We sat around for a long while enjoying each others company, but by the time everyone left and we cleaned up the kitchen I realized that my git up and go got up and went. 

Friday, December 18, 2015

Strangely warm

I said yesterday that the weather had been strange this fall. This morning when I walked out to go to meet the new college president where I work, Jilda pointed out that the Jasmine on our front arbor had bloomed.

Normally it blooms in April but the days have been so warm, I guess the plant thought this was a short sleep and bloomed out.

It was colder last night, but the next few days it will warm up again and it could be 80 degrees here on Christmas Day with storms. I'm excited.

The local newspaper reporter came by today to interview Jilda for a Christmas story. She'd been painting our Christmas Cards for 30 years. Some of our friends started framing the cards.

I'm not sure when the story will run, but I'm guessing it will be out in the next few days.

I was running late this morning and didn't get a shot of the jasmine and it was too dark to shoot one when I got home this evening, but I found one I shot last year during early spring.

Y'all have a great weekend.

Thursday, December 17, 2015

Bare trees

I walked later than normal tonight. A conference call and some wrap-up work kept me chipping at my desk.

When I looked at my desk clock, I realized I had to scoot to get to the post office. Jilda hand paints our Christmas cards and some of them were going to Europe so they really needed to be in the mail today in order to have a chance to get there before Christmas.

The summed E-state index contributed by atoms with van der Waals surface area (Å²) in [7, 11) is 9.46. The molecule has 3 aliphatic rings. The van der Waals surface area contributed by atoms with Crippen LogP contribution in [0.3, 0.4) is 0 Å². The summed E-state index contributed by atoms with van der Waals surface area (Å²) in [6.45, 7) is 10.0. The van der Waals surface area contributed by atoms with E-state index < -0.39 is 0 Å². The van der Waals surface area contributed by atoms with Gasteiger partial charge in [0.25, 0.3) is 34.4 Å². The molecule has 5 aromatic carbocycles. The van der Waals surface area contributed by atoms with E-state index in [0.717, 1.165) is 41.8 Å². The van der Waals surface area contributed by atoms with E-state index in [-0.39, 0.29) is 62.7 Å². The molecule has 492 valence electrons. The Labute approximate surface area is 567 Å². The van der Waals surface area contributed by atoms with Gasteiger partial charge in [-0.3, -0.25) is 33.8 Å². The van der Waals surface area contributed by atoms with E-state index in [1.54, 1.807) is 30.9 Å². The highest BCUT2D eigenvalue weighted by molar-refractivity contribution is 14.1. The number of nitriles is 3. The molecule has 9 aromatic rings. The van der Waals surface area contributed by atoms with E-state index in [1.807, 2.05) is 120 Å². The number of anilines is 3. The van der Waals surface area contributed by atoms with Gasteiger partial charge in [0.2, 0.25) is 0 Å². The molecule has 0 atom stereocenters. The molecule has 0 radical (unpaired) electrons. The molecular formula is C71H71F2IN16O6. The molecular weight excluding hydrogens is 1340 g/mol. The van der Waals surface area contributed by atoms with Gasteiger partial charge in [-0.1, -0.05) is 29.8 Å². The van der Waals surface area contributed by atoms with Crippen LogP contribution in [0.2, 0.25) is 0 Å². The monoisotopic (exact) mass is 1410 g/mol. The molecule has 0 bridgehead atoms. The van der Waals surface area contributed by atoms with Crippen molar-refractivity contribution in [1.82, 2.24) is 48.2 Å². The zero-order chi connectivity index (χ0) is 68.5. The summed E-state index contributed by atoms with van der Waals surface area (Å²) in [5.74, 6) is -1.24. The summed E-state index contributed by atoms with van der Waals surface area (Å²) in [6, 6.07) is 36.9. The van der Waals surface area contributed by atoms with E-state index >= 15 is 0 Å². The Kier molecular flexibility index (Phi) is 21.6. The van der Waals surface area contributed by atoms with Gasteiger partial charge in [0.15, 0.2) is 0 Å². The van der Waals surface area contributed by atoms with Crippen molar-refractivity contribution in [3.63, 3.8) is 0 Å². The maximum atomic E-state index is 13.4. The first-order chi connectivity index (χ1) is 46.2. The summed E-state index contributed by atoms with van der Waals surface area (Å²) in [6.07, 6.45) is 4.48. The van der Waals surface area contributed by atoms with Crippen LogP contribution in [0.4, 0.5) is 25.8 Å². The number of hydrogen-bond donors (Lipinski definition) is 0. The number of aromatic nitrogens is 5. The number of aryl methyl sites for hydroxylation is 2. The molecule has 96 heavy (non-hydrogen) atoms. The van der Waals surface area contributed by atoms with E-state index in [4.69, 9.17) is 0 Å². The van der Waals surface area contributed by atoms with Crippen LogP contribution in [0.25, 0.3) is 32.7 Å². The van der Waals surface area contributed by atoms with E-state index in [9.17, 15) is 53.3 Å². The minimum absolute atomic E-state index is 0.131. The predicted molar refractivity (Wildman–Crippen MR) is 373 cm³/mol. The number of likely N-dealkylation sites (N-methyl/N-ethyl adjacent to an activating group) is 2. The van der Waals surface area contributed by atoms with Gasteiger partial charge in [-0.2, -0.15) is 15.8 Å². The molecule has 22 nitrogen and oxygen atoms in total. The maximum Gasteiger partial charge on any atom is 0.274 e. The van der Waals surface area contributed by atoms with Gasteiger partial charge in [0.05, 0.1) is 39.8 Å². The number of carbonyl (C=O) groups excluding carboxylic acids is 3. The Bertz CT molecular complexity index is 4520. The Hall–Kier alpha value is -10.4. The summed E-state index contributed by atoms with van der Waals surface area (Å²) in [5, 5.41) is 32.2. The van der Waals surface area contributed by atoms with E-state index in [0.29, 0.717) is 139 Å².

Grabbing my wallet, I stamped my envelopes and dropped them in the box moments before pickup.

After arriving home, I put on my sweats, walking shoes, grabbed my walking stick and headed out. It's been unseasonably warm here until the rain moved out this morning and then the temps dropped like a stone. When I stepped onto the back deck, I realized I had to get all the citrus trees back inside off the deck so the frost won't bite them tonight.

Caillou the wonder dog loped out of the gate the instant it opened and he was off after a rabbit in a flash leaving me to walk by myself.

It was peaceful this evening. After the sun sunk below the horizon, the sky began changing shades every few seconds and at one point was the color of butterscotch.

I realized that all the leaves are now gone from the trees. Some years they hang on until January, but with the recent winds, they decided to give up the fight.

I snapped a picture of the sky through the bare trees and realized that winter is less than a week away.

Hope you all have a remarkable Friday.

Wednesday, December 16, 2015

A day of writing

I've spent most of the day writing. With Christmas next week, I had to not only write the column for this coming Sunday, but work on the one due the following Sunday. I know the newspaper staff wants time off with their families so I try to get my work submitted early during holidays.